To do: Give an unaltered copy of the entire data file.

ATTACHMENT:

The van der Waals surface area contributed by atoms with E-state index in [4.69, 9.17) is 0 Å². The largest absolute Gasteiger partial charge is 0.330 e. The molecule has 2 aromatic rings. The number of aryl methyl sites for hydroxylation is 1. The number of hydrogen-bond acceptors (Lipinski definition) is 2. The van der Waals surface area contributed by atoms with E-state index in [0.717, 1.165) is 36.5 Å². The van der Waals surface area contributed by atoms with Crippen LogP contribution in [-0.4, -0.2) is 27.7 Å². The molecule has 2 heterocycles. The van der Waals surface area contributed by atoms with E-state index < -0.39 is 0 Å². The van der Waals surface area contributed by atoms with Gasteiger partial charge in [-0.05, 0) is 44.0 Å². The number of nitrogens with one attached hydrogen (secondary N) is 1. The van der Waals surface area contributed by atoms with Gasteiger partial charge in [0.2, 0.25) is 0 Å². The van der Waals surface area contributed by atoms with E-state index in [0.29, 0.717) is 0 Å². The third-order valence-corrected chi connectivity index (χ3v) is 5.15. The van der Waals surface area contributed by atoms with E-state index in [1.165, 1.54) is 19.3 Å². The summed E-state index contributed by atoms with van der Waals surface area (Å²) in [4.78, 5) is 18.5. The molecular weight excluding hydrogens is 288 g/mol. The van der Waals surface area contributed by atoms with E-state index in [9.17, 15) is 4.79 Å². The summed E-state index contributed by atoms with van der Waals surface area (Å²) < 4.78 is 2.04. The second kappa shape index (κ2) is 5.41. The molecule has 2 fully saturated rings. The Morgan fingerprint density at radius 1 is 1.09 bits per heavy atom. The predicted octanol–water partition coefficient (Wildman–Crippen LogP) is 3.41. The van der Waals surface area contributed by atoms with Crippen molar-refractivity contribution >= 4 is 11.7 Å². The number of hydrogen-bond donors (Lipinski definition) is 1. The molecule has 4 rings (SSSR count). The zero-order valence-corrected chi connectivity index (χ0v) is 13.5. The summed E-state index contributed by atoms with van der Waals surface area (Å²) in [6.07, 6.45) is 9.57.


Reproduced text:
The van der Waals surface area contributed by atoms with E-state index in [4.69, 9.17) is 0 Å². The largest absolute Gasteiger partial charge is 0.330 e. The molecule has 2 aromatic rings. The number of aryl methyl sites for hydroxylation is 1. The number of hydrogen-bond acceptors (Lipinski definition) is 2. The van der Waals surface area contributed by atoms with E-state index in [0.717, 1.165) is 36.5 Å². The van der Waals surface area contributed by atoms with Crippen LogP contribution in [-0.4, -0.2) is 27.7 Å². The molecule has 2 heterocycles. The van der Waals surface area contributed by atoms with E-state index < -0.39 is 0 Å². The van der Waals surface area contributed by atoms with Gasteiger partial charge in [-0.05, 0) is 44.0 Å². The number of nitrogens with one attached hydrogen (secondary N) is 1. The van der Waals surface area contributed by atoms with Gasteiger partial charge in [0.2, 0.25) is 0 Å². The van der Waals surface area contributed by atoms with E-state index in [0.29, 0.717) is 0 Å². The third-order valence-corrected chi connectivity index (χ3v) is 5.15. The van der Waals surface area contributed by atoms with E-state index in [1.165, 1.54) is 19.3 Å². The summed E-state index contributed by atoms with van der Waals surface area (Å²) in [4.78, 5) is 18.5. The molecular weight excluding hydrogens is 288 g/mol. The van der Waals surface area contributed by atoms with E-state index in [9.17, 15) is 4.79 Å². The summed E-state index contributed by atoms with van der Waals surface area (Å²) < 4.78 is 2.04. The second kappa shape index (κ2) is 5.41. The molecule has 2 fully saturated rings. The Morgan fingerprint density at radius 1 is 1.09 bits per heavy atom. The predicted octanol–water partition coefficient (Wildman–Crippen LogP) is 3.41. The van der Waals surface area contributed by atoms with Crippen molar-refractivity contribution >= 4 is 11.7 Å². The number of hydrogen-bond donors (Lipinski definition) is 1. The molecule has 4 rings (SSSR count). The zero-order valence-corrected chi connectivity index (χ0v) is 13.5. The summed E-state index contributed by atoms with van der Waals surface area (Å²) in [6.07, 6.45) is 9.57.